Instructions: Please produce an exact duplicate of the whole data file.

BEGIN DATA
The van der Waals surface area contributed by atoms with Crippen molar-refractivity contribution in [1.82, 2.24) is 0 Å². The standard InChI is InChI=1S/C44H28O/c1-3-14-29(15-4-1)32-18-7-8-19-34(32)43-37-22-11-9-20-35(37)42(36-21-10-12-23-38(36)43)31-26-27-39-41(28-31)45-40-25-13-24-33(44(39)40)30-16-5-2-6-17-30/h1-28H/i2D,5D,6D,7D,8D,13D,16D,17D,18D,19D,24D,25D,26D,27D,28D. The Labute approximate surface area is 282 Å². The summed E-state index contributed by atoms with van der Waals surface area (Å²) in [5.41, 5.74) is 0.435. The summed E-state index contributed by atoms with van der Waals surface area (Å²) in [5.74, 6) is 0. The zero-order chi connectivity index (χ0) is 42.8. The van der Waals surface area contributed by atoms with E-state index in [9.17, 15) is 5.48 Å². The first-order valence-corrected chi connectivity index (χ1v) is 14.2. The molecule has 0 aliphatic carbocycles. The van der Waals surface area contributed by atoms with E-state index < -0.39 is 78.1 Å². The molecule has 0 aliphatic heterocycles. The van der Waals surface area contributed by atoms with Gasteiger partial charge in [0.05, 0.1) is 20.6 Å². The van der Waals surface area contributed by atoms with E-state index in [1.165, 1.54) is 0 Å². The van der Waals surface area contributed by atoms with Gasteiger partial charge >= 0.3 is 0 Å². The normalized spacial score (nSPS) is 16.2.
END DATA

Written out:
The van der Waals surface area contributed by atoms with Crippen molar-refractivity contribution in [1.82, 2.24) is 0 Å². The standard InChI is InChI=1S/C44H28O/c1-3-14-29(15-4-1)32-18-7-8-19-34(32)43-37-22-11-9-20-35(37)42(36-21-10-12-23-38(36)43)31-26-27-39-41(28-31)45-40-25-13-24-33(44(39)40)30-16-5-2-6-17-30/h1-28H/i2D,5D,6D,7D,8D,13D,16D,17D,18D,19D,24D,25D,26D,27D,28D. The Labute approximate surface area is 282 Å². The summed E-state index contributed by atoms with van der Waals surface area (Å²) in [5.41, 5.74) is 0.435. The summed E-state index contributed by atoms with van der Waals surface area (Å²) in [5.74, 6) is 0. The zero-order chi connectivity index (χ0) is 42.8. The van der Waals surface area contributed by atoms with E-state index in [9.17, 15) is 5.48 Å². The first-order valence-corrected chi connectivity index (χ1v) is 14.2. The molecule has 0 aliphatic carbocycles. The van der Waals surface area contributed by atoms with E-state index < -0.39 is 78.1 Å². The molecule has 0 aliphatic heterocycles. The van der Waals surface area contributed by atoms with Gasteiger partial charge in [0.05, 0.1) is 20.6 Å². The van der Waals surface area contributed by atoms with E-state index in [1.165, 1.54) is 0 Å². The van der Waals surface area contributed by atoms with Gasteiger partial charge >= 0.3 is 0 Å². The normalized spacial score (nSPS) is 16.2.